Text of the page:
Robots are coming to family caregiving!
We believe that there will be a future in which robots will actually perform some tasks that family caregivers currently perform.
No one anticipates – or wants to see – robots making personal caregiving obsolete; instead they will enhance the role of caregivers by allowing them to better prioritize their time.
Using a robot to perform tasks such as supervising a senior loved one as they sleep at night to ensure they stay safe or help to transfer a senior from bed to chair without endangering the senior or caregivers will hopefully improve the life of family caregivers and make their daily tasks a little easier to handle.
Recent Innovations in Robotics
A team of researchers at the UC San Diego Contextual Robotics Institute is working to build a better caregiving robot.
They are developing a robot that can listen, speak and even react to the needs of their human owners. They will try to improve aging in place for the nation’s seniors.
The field of robotics is expanding and we will see its effects in a variety of applications, such as driverless cars.
As the nuts and bolts of robotics are improved, the advancement continues in functionality and capabilities.
The UC San Diego researchers have collaborated with a variety of experts, not just in engineering but also social science and computing, to create robots that recognize their environments and situation. Once they process the surrounding input, they are able to configure the data for a more human-like response.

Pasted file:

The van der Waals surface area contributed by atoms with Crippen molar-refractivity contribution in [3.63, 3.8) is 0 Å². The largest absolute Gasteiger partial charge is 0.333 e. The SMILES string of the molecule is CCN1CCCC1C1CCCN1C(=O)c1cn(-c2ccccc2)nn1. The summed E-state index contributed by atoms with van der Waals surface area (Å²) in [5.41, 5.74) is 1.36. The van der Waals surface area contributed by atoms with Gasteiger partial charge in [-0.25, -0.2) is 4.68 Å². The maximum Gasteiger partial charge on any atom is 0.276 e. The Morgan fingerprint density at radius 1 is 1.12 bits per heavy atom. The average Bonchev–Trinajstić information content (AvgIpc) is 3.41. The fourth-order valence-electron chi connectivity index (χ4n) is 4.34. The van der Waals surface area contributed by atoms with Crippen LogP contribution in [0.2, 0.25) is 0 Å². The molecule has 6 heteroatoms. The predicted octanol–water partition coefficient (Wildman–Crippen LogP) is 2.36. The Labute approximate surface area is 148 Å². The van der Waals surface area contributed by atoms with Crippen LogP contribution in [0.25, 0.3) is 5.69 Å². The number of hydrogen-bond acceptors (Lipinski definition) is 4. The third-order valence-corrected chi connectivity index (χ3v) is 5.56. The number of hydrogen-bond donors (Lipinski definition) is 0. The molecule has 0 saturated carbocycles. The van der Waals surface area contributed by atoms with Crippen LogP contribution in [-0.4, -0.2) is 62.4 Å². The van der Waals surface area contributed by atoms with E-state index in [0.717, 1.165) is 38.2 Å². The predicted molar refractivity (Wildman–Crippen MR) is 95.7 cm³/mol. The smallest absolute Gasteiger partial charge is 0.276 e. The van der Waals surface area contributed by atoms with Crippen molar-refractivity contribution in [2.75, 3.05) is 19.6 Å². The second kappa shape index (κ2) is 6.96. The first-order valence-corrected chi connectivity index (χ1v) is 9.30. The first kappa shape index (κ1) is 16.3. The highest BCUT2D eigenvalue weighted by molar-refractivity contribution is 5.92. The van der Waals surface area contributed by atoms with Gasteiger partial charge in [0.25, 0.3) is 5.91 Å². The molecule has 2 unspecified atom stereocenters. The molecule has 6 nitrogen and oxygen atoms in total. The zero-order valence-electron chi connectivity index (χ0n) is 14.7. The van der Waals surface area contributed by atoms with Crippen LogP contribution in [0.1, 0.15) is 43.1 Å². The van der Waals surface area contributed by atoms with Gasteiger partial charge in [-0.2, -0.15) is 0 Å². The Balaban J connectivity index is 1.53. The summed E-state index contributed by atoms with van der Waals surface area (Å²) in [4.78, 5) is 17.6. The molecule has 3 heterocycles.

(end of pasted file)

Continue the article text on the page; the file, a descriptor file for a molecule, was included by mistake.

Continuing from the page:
Drones for Caregiving
Another pioneering application for the use of robotics in caregiving is the use of drones.
Researchers at the University of Illinois received a grant from the National Science Foundation to design small autonomous drones to be used in homes for household chores such as getting medication from another room, dusting chandeliers and even weeding. They envision a time when drones will become today’s cellphones, in other words, everyday items.
Healthcare is also using more and more robotics for diagnostics and we will see even more Internet-based solutions to provide care to homebound seniors.
According to a recent article in Science, “examples of robotic and artificial-intelligence-derived technologies that will be commercially available in the next decade include intelligent walkers, smart pendants that track falls and “wandering,” room and home sensors that monitor health status, balancing aids, virtual and robotic electronic companions, and even drones.”
Robots in Use Today
Robotics in caregiving is not something new.
We are using a growing variety of robots to perform tasks for our aging population.
Here are some ways they are currently being used:
- Hospitals – robots travel to patient rooms in the hospital and perform stroke diagnostics. They can talk to the patient, review the medical record and interact with a physician who is in another location.
- Rehabilitation therapy – robotic exoskeletons are helping people stand on their own and walk. There are also robotic prosthetics that can help people with disabilities grasp and maneuver objects in their environment.
- Companions and socialization – robots are used to keep seniors company. They can converse with seniors, give them medication reminders and help them maintain an improved quality of life assisting with their needs. Socialization with a robotic animal can help seniors and caregivers.
- Home monitoring – computer devices that monitor patterns of activity, including eating and physical activity as well as safety with that data sent to caregivers remotely.